Directed by: #LukeBradford
Written by: Luke Bradford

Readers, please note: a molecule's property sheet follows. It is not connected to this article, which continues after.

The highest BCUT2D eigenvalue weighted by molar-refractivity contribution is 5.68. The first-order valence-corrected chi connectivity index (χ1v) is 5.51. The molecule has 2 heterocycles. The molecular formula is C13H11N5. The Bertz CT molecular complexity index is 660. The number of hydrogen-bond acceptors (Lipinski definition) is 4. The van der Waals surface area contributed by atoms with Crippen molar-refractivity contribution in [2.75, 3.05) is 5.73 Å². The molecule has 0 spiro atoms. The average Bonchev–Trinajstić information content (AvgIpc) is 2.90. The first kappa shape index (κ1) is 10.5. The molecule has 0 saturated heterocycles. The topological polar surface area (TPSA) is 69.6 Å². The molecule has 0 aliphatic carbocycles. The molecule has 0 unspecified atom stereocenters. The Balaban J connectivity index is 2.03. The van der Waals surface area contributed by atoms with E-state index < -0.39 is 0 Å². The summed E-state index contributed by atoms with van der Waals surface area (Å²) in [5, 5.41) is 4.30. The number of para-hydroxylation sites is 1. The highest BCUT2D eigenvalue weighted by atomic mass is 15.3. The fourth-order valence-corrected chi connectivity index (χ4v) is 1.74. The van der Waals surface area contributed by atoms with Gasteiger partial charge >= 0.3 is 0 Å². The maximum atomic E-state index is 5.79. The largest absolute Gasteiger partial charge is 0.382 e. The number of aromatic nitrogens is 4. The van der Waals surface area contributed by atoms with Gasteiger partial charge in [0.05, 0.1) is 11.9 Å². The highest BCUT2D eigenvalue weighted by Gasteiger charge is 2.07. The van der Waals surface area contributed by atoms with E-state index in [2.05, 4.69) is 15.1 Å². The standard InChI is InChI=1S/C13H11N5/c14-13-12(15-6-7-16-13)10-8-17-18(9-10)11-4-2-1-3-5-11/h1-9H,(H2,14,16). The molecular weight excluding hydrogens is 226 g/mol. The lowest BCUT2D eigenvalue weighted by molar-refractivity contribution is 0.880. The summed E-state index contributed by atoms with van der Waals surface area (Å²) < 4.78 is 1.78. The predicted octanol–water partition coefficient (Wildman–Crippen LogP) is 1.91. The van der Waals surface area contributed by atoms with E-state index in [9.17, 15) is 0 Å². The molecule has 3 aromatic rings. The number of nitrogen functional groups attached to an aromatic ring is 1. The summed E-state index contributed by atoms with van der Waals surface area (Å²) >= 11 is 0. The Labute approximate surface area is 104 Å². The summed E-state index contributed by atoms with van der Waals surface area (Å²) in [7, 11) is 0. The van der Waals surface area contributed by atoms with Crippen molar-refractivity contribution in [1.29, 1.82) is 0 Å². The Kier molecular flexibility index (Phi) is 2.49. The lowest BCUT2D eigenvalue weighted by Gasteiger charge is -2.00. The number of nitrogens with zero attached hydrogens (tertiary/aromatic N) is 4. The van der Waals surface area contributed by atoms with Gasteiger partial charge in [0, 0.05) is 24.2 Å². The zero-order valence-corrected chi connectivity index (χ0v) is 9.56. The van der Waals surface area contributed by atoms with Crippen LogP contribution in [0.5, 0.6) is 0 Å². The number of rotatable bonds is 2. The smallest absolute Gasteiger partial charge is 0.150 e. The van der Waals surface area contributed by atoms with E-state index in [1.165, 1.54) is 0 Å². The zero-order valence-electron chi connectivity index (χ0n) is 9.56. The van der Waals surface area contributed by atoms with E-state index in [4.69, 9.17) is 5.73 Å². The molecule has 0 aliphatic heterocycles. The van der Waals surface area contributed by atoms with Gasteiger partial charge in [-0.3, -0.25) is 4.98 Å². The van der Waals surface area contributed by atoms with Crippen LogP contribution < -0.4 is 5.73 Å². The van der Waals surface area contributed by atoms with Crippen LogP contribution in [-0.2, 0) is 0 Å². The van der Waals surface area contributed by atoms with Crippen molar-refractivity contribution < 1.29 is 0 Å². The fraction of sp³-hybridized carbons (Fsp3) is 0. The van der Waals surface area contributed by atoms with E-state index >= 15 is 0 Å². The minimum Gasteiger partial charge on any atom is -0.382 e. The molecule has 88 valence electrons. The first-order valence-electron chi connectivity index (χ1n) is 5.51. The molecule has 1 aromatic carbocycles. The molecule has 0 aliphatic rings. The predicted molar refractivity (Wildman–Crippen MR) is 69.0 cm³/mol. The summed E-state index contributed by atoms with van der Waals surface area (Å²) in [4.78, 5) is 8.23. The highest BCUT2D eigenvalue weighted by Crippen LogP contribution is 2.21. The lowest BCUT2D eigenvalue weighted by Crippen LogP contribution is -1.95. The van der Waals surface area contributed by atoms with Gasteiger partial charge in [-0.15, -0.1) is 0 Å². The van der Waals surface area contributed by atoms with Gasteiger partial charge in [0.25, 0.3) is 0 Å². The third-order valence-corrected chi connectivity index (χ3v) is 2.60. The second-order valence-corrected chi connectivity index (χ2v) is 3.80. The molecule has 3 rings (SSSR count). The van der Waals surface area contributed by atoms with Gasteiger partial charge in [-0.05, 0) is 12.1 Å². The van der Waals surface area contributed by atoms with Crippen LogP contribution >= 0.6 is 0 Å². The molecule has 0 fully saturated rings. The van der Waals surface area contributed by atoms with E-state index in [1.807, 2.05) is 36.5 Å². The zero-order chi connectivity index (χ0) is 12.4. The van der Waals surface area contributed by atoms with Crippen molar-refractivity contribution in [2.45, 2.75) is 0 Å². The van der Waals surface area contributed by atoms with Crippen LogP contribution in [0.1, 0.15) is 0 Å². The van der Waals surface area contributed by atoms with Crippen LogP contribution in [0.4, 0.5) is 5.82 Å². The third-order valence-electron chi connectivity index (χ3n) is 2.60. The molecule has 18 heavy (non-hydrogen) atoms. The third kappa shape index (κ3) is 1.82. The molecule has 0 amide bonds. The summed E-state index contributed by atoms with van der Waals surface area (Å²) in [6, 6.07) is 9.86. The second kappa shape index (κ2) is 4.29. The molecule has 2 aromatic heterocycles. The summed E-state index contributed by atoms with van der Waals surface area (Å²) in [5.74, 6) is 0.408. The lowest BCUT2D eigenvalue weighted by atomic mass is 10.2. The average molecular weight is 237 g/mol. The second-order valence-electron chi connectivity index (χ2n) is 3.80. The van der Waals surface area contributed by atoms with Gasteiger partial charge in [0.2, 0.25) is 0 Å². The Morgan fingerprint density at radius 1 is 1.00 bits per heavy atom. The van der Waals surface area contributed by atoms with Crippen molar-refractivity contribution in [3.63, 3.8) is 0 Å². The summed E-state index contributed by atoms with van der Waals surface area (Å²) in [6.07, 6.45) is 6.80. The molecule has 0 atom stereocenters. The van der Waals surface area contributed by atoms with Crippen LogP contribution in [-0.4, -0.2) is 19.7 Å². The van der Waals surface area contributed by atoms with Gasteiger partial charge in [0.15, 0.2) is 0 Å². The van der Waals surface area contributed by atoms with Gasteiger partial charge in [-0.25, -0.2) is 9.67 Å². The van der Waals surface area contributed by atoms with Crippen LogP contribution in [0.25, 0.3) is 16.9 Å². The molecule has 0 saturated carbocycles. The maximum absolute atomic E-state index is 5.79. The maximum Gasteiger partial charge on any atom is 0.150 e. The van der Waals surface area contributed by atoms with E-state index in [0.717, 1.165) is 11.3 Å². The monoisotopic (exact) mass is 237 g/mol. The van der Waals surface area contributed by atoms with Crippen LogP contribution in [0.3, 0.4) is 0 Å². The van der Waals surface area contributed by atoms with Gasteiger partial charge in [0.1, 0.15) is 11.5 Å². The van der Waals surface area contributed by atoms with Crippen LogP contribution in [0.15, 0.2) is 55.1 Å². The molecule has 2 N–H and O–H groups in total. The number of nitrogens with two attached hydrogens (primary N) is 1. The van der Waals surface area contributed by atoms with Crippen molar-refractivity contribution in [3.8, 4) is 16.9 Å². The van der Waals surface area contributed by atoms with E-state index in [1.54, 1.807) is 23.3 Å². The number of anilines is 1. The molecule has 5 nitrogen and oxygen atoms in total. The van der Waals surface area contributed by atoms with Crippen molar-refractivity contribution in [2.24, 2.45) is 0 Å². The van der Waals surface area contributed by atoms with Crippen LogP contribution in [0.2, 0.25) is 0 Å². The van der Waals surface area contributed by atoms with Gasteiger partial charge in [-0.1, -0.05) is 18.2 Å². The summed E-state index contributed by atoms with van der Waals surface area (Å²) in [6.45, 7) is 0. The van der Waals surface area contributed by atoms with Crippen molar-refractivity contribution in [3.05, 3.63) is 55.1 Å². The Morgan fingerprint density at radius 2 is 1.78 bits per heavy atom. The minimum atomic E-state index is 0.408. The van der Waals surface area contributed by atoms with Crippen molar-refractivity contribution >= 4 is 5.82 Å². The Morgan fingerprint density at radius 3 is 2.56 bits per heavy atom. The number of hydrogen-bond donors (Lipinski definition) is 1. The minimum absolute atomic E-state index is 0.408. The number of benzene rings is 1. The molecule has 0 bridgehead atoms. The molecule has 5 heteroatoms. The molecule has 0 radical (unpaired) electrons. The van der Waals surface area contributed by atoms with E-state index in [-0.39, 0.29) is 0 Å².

Gorgeous visuals compliment a revenge tale inspired by the horrific realities of albinism abuse within the African continent as White Gold follows an albino amputee Mansa seeking revenge against the witch doctor who cut her arm off. Writer-director Luke Bradford doesn’t indulge in the revenge genre tropes too vigorously, having his film focus more on Mansa’s trauma and the mentality of a society that overlooks such inhuman crimes. Bradford intends to educate the audience of this barbarity through an emotionally powerful story that sees how superstition and profit become prioritised against human rights. While everything narratively comes together in the end, Mansa’s story does have its weak points in pacing. At times feeling like Bradford who also served as editor is just buying time until the climactic confrontations. Though not exactly specified which country the events take place, cinematographer Scott Milton crafts a striking visual experience for the audience. In location and in performance as you are immediately drawn into the history of these characters, with the use of natural light hightailing the dilapidated environments and skin colour. This camera work allows Bradford to have the albino representation be eye-catching against the ramshackle villages, to give that sense that Refilwe Modiselle and her younger co-stars can be viewed as commodities. However, White Gold never loses sight of the humanity and pain that is being suffered or awaited as Modiselle’s performance as Mansa is captivating, delving into the emotional anguish as she builds strength to be able to confront the witch doctor Natron. Men like Natron claim that Albino body-arts used in rituals can lead to magical healing, while Mansa is left with a severed arm the opening of the film clearly states other gruesome atrocities occur including murder and cannibalism. For such an archaic practice and mindset it is hard to believe such actions could take place in civilised society, that in the age of modern medicine people would resort to such butchery against their fellow man. White Gold, however, is that stark reminder to the cruelty of the human race and the selfishness that drives our behaviour, as even in revenge people are pushed to uncomfortable limits. That unspoken bigotry of the albinos being “different” to everyone else so therefore they are expendable or that their difference allows them to be treated this way since it seems to serve a majority. Bradford doesn’t delve too deep into the social injustice or hierarchy but it's clear how dehumanisation is a factor in this criminal behaviour. The film explores the aftermath of the crime and how this status quo leaves people like Mansa helpless to no access to healing or justice. Bradford creates a believable world out of seemingly unbelievable circumstance from Mansa’s cruel reality though small elements such as Aubrey Mmakola’s portrayal of Natron can seem a little far fetched at times, playing into stereotypes. Effective and eye-opening in a way that will have audiences delve deeper into this subject matter after the credits, Luke Bradford’s White Gold may not maintain its compelling drive throughout but the importance of its message is never lost. Great immersive cinematography and lead performances allow this cinematic realisation of real-life horrors to take hold and get under your skin.